“You need to find a mentor before you even get bees. Go work with someone who has done it and is passionate (because) they'll come help if you have a problem. They want to save bees, not kill them. That's our goal,” Draper added, warning beginning beekeepers.
He became a beekeeper because he said he “read about it and after seeing stuff in news about honey bees’ decline, it sparked my interest.”
But with the best of intentions, this winter was a hard one for his first hive. After losing his queen, all of his bees died of the mid-winter cold.
This spring he started over. As a responsible beekeeper, Draper joined the Registered Ohio State Beekeepers Association.
“I purchased two three-pound packages of bees, one from California, the other from Georgia,” said Draper, of North Fairfield.
Two hives meant more expense with extra equipment such as more supers, a swarm trap and a fogger. Draper joined the Sandusky River Valley Beekeepers Association, which meets monthly in Clyde.
“Anyone can go to meetings even if you are not a member. If you have questions there is a basic beekeeping course offered two Saturdays each year, which is both locally and State sponsored.
“If you have any hive you have to register every year with the Ohio Department of Agriculture. Each location has a $5 fee,” Draper said.
Two calls have already come to him for swarm removal through the OSBA website. One swarm was in Attica and the other was outside Norwalk. Draper was able to retrieve a third swarm from his parents' place, which has increased his number of hives to five.
Draper contacted Randy Eisenhower, an FFA advisor for Shelby and a farmer who keeps bees, as the person he went to for advice. Common questions are: What to look for in a queen in honeycomb; how to look at the frame and do an inspection for eggs; how to see if the queen is on the frame and could get hurt.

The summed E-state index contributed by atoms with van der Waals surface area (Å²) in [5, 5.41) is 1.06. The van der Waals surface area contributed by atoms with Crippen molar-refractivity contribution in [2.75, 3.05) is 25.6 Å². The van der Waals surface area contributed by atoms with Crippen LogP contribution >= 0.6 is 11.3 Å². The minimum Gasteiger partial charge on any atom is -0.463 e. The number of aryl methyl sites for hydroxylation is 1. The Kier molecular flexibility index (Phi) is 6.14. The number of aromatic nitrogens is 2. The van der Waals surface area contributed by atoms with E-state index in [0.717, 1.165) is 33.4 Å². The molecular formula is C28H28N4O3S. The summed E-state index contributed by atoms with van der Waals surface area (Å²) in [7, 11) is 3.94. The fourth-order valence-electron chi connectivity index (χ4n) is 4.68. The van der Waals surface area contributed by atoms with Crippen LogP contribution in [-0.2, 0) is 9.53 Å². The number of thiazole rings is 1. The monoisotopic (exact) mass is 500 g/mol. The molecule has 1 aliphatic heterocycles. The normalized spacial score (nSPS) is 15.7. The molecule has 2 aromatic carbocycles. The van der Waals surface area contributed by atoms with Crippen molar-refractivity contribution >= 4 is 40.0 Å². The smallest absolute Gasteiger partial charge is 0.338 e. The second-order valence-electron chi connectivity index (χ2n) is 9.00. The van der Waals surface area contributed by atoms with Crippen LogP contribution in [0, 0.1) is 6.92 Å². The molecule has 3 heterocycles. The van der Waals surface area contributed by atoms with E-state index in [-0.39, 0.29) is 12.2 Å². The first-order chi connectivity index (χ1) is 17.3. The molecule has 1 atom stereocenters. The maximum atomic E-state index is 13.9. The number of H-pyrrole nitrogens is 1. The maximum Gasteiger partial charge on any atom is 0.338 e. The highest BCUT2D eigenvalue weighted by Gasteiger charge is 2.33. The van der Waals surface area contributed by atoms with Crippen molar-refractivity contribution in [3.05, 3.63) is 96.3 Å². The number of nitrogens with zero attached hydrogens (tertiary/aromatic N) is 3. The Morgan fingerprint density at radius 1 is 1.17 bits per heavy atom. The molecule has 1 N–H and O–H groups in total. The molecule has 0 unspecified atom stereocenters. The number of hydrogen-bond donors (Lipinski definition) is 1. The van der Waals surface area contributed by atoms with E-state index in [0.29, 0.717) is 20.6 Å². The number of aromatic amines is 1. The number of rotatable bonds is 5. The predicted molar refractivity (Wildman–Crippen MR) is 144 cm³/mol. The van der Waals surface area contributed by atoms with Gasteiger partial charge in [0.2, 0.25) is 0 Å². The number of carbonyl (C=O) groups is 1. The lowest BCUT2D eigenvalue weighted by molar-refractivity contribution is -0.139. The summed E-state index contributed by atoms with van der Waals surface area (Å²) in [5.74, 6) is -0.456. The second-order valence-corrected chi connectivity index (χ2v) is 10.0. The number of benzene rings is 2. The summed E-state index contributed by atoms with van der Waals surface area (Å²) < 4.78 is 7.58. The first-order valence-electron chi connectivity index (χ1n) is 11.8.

“That last answer is to leave the frame alone,” Draper said. “Learn how to use a smoker to calm them down so they don't attack. The smoke warns the bees to prepare to leave so they gorge on honey in case they have to move. The smoke is a distraction.”
Some beekeepers prefer to move among their bees without smoke. Draper said if smoke is your choice, “non-toxic pine needles, or other natural substances can be used.”
He has learned bees will travel up to three miles to forage for nectar and pollen.
Some beekeepers place hives in locations they know there are specific plants, or trees in blossom that will provide lots of nectar for bees to forage and thrive.
“The only way to tell the make-up of honey is to send to a lab in Texas that will evaluate and tell you,” Draper said.
Draper recommends if “you’re not afraid of bees and comfortable with them, if you have a desire to learn, find a mentor, attend a class (and) join a local meeting.” He emphasized it takes years of practice and anyone can make mistakes.
“You've got to learn,” he added.
The experience of any seasoned beekeeper is something Draper said he "would love to learn, to be able to sit down and learn everything I can, because that's the information we are all going to need in the future.”
“They’ve experienced the mistakes you’re going to make,” he added. “There is so much to learn.”
Draper would like to have 10 hives next year — if his present ones can survive the winter.
“I want to produce a honey not only good and pure for my family, but also to sell,” he said.
The second year he was in luck, having the pleasure of extracting 70 pounds of honey, which he sold already. Add to that, he earned a blue ribbon for his creamy honey entered in the open class at the Huron County Fair.
Husband, father, detective and beekeeper, Draper just may be a future expert, answering questions for the next generation, and in the process, keeping millions of bees alive.